There are two seating configurations: Five seats, with two front seats flanking a large center armrest with storage and two cupholders, and six seats with a front bench.
The illustrations reveal a glass top, giving the cabin an open feeling akin to the Model X.

What Drives It
The Tesla truck will come in three variations, with one, two, or three motors. Specific output hasn’t been released yet, but Tesla has published key performance figures as outlined in the chart below.

Tesla Cybertruck Versions
SINGLE-MOTOR RWDDUAL-MOTOR AWDTRI-MOTOR AWD
Price$39,900$49,900$69,900
Range (miles)250+300+500+
0-60 mph (seconds)<6.5<4.5<2.9
Tow capacity (lb.)7,500+10,00014,000+
Payload (lb.)3,5003,5003,500

Safety and Driver Assistance Systems
No details on safety systems have been released, but it is reasonable to assume the Cybertruck will include at least the features that are found on the Model 3, Model S, and Model X.
Those Tesla models come standard with forward collision warning, automatic emergency braking with pedestrian detection, lane departure warning, and lane keeping assist. However, they do not include blind spot warning or rear cross traffic warning.

Full Self-Driving Capability is offered for $10,000. The website says that “selecting Full Self-Driving today will secure your price as it increases in the future.” Last month, Tesla introduced a new subscription plan for the driver assistance package at $199 per month. The automaker describes FSD as a “suite of more advanced driver assistance features” that are designed to work under a driver’s active supervision, including automatic lane changes, active parking assistance, and traffic light and stop sign recognition. To be clear: Despite the feature’s name, no commercially available self-driving cars currently exist.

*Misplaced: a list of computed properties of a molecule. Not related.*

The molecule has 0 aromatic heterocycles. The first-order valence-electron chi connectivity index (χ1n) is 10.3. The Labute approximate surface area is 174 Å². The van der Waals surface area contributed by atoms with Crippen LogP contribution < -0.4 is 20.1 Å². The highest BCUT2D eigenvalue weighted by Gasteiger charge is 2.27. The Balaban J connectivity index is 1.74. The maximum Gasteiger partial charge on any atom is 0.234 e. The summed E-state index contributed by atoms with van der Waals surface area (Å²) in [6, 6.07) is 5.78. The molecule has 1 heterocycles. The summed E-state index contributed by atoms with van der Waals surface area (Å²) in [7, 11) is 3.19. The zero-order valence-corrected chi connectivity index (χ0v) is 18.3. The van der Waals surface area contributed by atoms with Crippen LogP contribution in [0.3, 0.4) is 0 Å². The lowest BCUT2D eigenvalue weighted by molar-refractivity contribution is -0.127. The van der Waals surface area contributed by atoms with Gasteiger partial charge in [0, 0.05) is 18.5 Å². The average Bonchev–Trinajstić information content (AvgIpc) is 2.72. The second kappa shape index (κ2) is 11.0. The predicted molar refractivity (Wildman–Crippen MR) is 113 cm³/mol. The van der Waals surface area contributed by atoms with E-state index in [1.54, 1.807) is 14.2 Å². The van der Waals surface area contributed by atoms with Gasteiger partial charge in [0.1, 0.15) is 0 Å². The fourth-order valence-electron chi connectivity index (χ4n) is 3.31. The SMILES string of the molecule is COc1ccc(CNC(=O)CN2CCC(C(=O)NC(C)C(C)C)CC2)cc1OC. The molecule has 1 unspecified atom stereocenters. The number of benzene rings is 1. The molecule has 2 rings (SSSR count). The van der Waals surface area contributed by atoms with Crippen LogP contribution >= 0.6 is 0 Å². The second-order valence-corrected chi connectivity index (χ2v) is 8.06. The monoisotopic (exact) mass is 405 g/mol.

CR-Cars-Inline-Tesla-Cybertruck-r-driving-8-21.jpg

PHOTO: TESLA

Electric Cars 101
Electric cars are bringing some of the biggest changes the auto industry has seen in years. On the “Consumer 101” TV show, Consumer Reports expert Jake Fisher explains to host Jack Rico why these vehicles might not be as newfangled as you think.